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Prime Minister’s pledge under pressure after UK fell into recession

15 Feb 2024 4 minute read
Prime Minister Rishi Sunak arrives to give evidence to the UK Covid-19 Inquiry. Photo Jordan Pettitt/PA Wire

Prime Minister Rishi Sunak’s pledge to grow the economy has been dealt a hammer blow after official figures revealed Britain fell into recession at the end of last year.

The Office for National Statistics (ONS) estimated that gross domestic product (GDP) fell by a worse-than-expected 0.3% between October and December, following a decline of 0.1% in the previous three months.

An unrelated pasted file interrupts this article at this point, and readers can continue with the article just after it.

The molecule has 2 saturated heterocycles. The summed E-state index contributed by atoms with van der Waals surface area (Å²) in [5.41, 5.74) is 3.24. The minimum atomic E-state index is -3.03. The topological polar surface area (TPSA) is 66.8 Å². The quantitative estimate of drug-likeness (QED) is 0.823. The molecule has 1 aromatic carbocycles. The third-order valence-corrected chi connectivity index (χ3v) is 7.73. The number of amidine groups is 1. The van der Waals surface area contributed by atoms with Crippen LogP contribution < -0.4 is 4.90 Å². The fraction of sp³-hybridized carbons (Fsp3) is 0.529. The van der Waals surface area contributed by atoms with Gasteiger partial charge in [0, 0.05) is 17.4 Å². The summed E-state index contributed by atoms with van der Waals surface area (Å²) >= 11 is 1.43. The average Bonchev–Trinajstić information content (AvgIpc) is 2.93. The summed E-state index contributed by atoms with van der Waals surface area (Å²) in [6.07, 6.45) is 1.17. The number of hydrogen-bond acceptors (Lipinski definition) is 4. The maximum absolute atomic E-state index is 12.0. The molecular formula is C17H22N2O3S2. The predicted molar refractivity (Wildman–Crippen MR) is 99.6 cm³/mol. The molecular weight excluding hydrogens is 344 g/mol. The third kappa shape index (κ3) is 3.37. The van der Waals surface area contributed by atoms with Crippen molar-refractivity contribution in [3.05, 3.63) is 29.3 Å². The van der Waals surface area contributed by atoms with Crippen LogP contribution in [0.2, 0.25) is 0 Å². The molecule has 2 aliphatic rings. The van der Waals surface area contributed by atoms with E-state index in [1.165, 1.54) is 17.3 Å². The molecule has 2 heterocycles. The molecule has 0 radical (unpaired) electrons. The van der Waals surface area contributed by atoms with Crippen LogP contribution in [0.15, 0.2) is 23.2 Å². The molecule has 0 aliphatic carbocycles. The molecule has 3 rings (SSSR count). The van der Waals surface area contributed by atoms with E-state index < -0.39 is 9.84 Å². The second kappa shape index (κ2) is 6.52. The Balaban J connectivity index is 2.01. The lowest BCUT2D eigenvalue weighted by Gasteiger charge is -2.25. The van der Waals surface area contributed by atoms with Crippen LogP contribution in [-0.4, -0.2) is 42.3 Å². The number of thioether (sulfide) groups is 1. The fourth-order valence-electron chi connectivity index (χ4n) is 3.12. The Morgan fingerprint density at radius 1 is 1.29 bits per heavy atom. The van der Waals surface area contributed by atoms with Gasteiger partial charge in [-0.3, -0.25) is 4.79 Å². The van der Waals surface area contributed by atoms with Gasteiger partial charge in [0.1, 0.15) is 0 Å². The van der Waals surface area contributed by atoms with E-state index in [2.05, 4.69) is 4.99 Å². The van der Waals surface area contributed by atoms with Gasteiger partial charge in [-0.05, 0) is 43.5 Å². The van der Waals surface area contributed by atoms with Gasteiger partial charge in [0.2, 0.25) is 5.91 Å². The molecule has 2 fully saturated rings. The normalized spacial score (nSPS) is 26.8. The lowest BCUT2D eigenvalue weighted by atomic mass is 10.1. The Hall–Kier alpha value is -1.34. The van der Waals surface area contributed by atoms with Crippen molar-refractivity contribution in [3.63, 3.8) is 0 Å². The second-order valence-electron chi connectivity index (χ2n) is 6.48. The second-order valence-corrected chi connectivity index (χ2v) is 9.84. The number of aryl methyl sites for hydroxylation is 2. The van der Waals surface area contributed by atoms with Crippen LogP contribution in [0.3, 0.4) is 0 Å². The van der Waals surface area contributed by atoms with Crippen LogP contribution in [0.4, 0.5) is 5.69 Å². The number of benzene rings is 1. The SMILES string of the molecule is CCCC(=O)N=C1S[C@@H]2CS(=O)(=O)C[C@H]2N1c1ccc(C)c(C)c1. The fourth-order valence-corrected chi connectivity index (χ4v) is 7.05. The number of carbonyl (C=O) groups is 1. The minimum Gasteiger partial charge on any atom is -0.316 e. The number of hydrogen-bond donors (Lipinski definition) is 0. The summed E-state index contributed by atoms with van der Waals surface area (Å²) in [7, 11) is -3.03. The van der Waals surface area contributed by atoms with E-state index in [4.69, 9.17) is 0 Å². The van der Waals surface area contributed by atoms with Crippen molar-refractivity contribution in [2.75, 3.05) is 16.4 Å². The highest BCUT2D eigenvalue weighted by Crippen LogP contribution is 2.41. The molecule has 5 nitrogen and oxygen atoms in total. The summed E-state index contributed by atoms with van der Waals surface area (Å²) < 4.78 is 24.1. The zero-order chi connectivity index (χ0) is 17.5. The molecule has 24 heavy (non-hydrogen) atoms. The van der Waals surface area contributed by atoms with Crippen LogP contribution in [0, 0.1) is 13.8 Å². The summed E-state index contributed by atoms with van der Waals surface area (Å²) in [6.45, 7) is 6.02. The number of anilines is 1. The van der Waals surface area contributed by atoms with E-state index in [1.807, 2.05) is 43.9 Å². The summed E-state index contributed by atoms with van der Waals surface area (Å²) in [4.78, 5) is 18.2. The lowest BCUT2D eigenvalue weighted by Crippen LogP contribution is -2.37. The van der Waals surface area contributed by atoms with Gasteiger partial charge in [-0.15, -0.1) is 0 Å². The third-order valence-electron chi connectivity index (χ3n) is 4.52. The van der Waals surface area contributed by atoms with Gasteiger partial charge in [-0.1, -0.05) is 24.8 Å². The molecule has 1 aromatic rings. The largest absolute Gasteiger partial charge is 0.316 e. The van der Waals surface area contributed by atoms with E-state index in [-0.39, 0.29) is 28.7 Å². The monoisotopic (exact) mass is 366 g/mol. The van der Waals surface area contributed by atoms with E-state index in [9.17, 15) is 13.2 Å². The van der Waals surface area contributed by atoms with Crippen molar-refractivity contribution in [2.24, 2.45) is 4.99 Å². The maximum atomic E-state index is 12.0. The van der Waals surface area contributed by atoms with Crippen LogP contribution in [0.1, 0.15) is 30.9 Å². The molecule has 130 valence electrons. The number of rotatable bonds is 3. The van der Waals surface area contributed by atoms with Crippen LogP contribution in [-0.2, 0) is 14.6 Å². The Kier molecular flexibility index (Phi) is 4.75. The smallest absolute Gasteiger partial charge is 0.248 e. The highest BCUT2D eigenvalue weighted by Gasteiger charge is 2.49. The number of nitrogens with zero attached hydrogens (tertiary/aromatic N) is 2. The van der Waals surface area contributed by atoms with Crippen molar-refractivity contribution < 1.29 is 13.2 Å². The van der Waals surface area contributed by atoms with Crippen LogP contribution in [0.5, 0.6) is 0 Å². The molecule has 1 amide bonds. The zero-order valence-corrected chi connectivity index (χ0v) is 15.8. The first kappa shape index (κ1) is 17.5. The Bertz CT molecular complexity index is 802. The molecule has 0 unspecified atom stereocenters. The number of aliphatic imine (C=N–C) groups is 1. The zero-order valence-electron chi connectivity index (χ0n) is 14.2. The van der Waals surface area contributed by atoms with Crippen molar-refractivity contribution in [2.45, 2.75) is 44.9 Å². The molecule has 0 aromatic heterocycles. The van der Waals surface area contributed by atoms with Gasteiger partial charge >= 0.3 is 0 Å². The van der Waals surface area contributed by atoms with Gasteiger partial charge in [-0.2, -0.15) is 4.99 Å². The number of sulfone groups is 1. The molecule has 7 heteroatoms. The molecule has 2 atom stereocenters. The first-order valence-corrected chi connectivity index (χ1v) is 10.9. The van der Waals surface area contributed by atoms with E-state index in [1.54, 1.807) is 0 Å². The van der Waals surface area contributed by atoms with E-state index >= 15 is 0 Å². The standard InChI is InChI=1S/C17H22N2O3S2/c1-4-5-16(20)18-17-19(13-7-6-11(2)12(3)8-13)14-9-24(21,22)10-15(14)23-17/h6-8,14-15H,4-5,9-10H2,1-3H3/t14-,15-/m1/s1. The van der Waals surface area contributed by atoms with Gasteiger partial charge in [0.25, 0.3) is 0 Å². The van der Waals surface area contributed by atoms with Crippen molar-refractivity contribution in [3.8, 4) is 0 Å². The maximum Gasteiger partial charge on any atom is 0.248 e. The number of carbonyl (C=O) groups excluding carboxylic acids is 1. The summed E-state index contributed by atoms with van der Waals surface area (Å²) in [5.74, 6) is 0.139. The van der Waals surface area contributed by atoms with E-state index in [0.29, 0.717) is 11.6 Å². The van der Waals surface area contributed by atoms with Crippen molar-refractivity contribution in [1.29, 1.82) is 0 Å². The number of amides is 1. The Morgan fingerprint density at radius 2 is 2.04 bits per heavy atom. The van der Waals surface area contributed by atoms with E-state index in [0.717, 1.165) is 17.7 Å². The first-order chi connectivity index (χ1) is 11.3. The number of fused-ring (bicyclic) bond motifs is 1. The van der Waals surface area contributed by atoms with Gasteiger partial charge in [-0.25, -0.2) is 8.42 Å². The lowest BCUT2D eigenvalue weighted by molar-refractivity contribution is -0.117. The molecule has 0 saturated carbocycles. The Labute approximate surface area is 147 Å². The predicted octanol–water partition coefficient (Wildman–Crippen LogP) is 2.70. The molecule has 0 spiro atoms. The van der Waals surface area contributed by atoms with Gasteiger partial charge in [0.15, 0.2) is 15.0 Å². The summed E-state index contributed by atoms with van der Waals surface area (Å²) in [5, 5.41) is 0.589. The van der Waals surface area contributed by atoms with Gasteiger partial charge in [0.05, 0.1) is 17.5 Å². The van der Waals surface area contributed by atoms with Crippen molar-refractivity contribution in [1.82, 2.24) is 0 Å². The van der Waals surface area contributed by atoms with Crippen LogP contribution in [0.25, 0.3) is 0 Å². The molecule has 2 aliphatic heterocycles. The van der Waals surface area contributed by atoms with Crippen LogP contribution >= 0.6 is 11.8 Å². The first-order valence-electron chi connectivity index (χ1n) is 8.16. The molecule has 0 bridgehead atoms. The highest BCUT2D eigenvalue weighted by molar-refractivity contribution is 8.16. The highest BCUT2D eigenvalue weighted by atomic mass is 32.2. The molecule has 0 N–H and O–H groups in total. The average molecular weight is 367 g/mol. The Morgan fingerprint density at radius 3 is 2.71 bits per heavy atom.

It means that the economy entered a technical recession, as defined by two or more quarters in a row of falling GDP.

It marks the first time the UK has entered recession since the first half of 2020, when the initial Covid-19 lockdown sent the economy plunging into reverse.

Economists said the recession is likely to be short-lived, with GDP expected to pick up from the start of 2024.


But the figures are damning for Mr Sunak, who has vowed to grow the economy as one of his five priorities.

Shadow chancellor Rachel Reeves said his economic pledge has been left “in tatters”.

She said: “The Prime Minister can no longer credibly claim that his plan is working or that he has turned the corner on more than 14 years of economic decline under the Conservatives that has left Britain worse off.

“This is Rishi Sunak’s recession and the news will be deeply worrying for families and business across Britain.”

Chancellor Jeremy Hunt said the contraction comes off the back of high inflation and the recent run of interest rate rises, but insisted the economy was turning a corner.